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Since downgrading GNU make from 4.1 to 3.81, make isn't working. This is the method used for the downgrade:

  • In /usr/bin renamed make to make-4.1
  • Downloaded make 3.81 from gnu.org
  • Extracted make-3.81.tar.bz2 into /usr/bin
  • Renamed make-3.81 to make.

Now when I run make it's like it doesn't exist. How to get GNU make 3.81 working?

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    Where's the compiling step? – thrig Jul 5 '16 at 20:53
  • You mean I need to I need to compile from source? – LostSoul Jul 5 '16 at 20:58
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    I think, your question is "How do I install an older version of make on my <DISTRO-NAME>, and pin it". That will yield better results. You will probably get an answer using your distributions package manager, which is the much cleaner approach to software installation. – Alex Stragies Jul 5 '16 at 21:13
  • Thanks for pointing me in the right direction. I started a new thread at unix.stackexchange.com/questions/294121/…. – LostSoul Jul 5 '16 at 22:23
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    This link is specific to debian, but much of it is relevant to other distros too: wiki.debian.org/DontBreakDebian – cas Jul 6 '16 at 9:54
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Firstly, breaking vendor space (here, the /usr/bin directory) is rather a bad idea, as other vendor packages may depend on make 4.1 being available, or vendor updates to make may conflict or break on account of the manual changes made to the vendor space, or perhaps undo your changes. A better option is to install your version of make elsewhere, for example to /usr/local/bin—though on *BSD systems that area is used by packages, so check your vendor's documentation on where things should go, then pick somewhere else when making a software depot of your own, e.g. /opt or whatever made-up name is suitable to your environment. Granted, this does mean that you are responsible for updates (in particular, security updates) to the software under that software depot, a drawback that can vary from negligible to horrific, depending on the software and site.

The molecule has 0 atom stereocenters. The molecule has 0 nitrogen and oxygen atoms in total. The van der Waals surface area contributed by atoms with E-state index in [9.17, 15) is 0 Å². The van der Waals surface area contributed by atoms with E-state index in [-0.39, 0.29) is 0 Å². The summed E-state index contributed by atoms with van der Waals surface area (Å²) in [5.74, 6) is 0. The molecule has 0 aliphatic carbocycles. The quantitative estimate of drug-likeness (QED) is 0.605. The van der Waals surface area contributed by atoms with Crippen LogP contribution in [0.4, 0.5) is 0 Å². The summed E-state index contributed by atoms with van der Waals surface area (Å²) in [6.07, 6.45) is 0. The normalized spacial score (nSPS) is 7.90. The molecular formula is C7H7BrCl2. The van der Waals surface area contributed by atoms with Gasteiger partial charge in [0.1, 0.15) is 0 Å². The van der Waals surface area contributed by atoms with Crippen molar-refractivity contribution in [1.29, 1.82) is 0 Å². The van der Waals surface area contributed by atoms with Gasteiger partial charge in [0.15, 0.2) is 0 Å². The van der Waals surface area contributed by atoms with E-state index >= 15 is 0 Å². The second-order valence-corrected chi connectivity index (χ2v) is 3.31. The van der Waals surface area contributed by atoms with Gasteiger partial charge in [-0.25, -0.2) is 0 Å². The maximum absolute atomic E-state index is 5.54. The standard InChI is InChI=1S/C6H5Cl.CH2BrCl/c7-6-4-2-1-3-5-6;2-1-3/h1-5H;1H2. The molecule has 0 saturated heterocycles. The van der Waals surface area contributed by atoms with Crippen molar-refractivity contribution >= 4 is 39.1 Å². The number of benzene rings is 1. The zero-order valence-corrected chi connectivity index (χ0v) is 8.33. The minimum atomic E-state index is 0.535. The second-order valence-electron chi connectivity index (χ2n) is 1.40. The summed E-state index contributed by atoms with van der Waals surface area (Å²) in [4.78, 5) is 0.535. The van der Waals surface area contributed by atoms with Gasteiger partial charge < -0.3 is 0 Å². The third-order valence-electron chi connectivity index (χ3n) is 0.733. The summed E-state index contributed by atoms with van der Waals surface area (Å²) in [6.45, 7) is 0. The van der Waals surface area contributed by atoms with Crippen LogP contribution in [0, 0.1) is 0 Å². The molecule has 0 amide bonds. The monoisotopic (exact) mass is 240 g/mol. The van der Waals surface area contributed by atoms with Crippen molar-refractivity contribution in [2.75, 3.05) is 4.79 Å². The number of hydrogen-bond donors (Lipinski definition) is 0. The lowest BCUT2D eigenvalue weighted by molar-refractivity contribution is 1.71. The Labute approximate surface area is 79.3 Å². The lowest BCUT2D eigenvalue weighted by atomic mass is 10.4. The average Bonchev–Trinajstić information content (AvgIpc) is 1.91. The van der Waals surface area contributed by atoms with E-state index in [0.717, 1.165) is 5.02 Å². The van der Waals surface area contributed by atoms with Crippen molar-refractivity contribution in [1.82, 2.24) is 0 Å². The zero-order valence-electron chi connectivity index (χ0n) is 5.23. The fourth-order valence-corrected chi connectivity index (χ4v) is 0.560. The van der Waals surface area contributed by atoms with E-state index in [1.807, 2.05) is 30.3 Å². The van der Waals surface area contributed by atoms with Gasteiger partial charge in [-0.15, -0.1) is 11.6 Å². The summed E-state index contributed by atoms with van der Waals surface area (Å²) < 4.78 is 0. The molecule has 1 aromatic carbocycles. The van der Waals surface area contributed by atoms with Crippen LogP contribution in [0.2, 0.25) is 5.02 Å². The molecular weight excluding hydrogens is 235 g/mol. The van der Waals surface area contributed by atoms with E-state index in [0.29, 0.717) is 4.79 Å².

As to the compile step, it would run (with a custom software depot path of /usr/local) along the lines of:

tar xjf make-3.81.tar.bz2
cd make-3.81
./configure --prefix=/usr/local && make && make install

Any application that then needs the olden version of make would need to set the PATH environment variable to list /usr/local/bin before the /usr/bin (or now on some Linux, also /bin) directories.

env PATH=/usr/local/bin:$PATH yoursoftwarethatneedsmake3.81 ...

Or manually in the shell rc or webserver or whatnot configuration. This could be problematical should an application need the old version of make, but does need something else from /usr/bin that is masked by other software under /usr/local/bin; to avoid this, make could be installed to a versioned directory:

./configure --prefix=/opt/`uname -m`/make-3.81

And then applications would need (assuming amd64 on Linux) /opt/x86_64/make-3.81/bin listed first in their PATH. Or, if you only run one architecture you could simplify the path to just /opt/make-3.81, or go more complicated with /opt/centos7/x86_64/make-3.81 to support multiple operating systems under a single tree. As additional software is installed in such a fashion, something like Stow may help managing such versioned installs without making PATH tediously long. With sufficient care, attention, and resources, a software depot built something along these lines may evolve into something like Apollo, though the ideal software depot form (if any!) for a particular site will vary depending on the size of the site, how much out-of-vendor-control software needs to be installed, etc.

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